Therefore the (alleged) fact everything which is real is identical interacting particles cannot be identical to all existing material things because this don’t make the existence of other realms unlikely.

Now materialists might respond that the fact of reductive materialism is real and can be identified with a bunch of processes going on within human brains.

I would gladly accept the fact that the truth of materialism only exists within the brains of materialists.

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Über die Selbstkonsistenz des reduktiven Materialismus

 

Der reduktive Materialismus (RM) ist der Glaube, dass alles, was real ist, mit wechselwirkenden Teilchen identisch ist.

Das ist höchstwahrscheinlich die beliebteste Form des Atheismus unter der westlichen Elite.

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Die Existenz der Wahrheit ist immer ein Problem für den Reduktiven Materialismus (RM) gewesen, aber ich denke, dass ein besonderes, offensichtliches Beispiel seinen selbstzerstörenden Charakter offenlegt.

Mein Argument beschreibe ich in den folgenden Zeilen.

1| alles, was real ist, ist mit wechselwirkenden Teilchen identisch (Annahme für die Reductio Ad Absurdum)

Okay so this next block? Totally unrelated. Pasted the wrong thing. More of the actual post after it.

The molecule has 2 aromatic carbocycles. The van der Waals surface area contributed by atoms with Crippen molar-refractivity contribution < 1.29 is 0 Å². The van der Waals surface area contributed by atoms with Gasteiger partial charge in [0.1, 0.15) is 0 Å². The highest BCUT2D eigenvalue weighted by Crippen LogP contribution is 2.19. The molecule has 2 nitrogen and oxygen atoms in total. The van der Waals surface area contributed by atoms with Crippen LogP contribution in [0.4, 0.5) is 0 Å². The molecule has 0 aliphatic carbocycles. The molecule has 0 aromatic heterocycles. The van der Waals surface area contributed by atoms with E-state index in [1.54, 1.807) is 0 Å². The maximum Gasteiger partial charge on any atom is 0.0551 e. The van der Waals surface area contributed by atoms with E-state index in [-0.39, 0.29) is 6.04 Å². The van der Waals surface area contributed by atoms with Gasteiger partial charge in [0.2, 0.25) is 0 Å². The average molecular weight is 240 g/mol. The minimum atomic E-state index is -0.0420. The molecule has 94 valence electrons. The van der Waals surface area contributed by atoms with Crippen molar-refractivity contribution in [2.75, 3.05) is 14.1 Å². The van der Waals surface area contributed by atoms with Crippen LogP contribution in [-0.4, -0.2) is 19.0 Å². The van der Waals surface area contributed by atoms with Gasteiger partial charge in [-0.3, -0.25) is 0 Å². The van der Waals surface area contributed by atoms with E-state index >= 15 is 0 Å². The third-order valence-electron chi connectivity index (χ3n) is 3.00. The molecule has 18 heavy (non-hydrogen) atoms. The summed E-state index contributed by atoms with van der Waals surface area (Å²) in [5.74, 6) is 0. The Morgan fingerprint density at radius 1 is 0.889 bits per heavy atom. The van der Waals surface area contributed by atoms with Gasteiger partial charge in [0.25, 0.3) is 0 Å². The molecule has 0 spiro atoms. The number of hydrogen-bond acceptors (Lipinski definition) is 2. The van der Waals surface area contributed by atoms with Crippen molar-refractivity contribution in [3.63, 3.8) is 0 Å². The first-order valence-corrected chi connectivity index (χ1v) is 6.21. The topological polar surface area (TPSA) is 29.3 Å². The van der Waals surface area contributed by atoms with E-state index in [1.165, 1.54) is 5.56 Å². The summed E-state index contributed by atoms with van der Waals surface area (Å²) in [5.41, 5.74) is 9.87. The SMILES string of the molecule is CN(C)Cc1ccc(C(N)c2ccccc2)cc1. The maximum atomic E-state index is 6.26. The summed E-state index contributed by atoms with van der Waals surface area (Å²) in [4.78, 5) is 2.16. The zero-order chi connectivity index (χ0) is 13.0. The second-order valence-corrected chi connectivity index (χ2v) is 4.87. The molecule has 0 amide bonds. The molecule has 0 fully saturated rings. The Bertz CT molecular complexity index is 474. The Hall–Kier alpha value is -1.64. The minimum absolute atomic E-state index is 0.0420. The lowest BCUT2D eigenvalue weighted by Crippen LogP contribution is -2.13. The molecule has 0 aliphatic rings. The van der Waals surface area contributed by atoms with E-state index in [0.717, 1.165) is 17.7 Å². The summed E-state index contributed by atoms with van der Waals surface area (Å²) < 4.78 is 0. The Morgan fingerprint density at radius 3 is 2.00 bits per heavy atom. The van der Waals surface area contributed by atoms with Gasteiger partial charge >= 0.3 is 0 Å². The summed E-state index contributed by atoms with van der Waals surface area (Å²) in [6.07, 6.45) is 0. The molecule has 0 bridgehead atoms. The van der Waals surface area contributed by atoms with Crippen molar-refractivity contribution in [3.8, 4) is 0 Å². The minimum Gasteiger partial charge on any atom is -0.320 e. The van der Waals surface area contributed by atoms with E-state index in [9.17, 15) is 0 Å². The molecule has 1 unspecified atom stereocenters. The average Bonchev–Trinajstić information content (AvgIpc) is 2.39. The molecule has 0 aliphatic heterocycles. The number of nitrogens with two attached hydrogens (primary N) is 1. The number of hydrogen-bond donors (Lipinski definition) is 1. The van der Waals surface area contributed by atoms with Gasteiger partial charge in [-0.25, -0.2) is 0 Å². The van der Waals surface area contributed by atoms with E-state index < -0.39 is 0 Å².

2| die Wahrheit des RM ist real

3|deswegen ist die Wahrheit des RM mit einem spezifischen Satz von Partikeln in Energiefeldern identisch

4|wir können das gar nicht auffassen und die Idee selbst, nach einem solchen Haufen von Partikeln im Universum zu suchen, scheint völlig absurd zu sein

5| deshalb ist der RM eine völlig absurde Weltanschauung.

Nun versuche ich, all die möglichen Einwände zu berücksichtigen.

Eine Anhängering vom RM könnte 2| ablehnen, aber dann würde ihre eigene Weltanschauung sinnlos werden.

Ich errate, dass alle Einwände sich auf den vierten Schritt 4| konzentrieren werden, sie wird mir sagen, dass es wirklich einen solchen Satz von Partikeln gibt, der mit der Wahrheit des RM identisch ist.

Die beste Antwort, die mir eingefallen ist, wäre, dass die Wahrheit von RM mit der ganzen Materie des gesamten Universums identisch ist.
Aber es gibt ein riesiges Problem hier: all die Teilchen des Universums (oder des Multiversums, wenn man so will) enthalten nicht in ihnen die Information, dass sie allein und einsam sind.

Denn die Existenz all dieser Partikel verbietet uns keineswegs, zu denken, dass es transzendente Universen mit transzendenten Naturgesetzen gibt.

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Deswegen kann die vermeintliche Wahrheit „Alles, was real ist, ist mit wechselwirkenden Teilchen identisch“ nicht mit allen existierenden materiellen Dingen identisch sein, weil  sie uns keinesfalls zeigen, dass die Existenz von anderen, transzendenten Welten unwahrscheinlich wäre.

Nun könnten Materialisten darauf antworten, dass die Wahrheit des reduktiven Materialismus real ist und mit einer gewissen Anzahl von Hirnprozessen identifiziert werden kann.

Ganz froh akzeptiere ich die Tatsache, dass die Wahrheit des Materialismus nur in den Gehirnen von Materialisten existiert.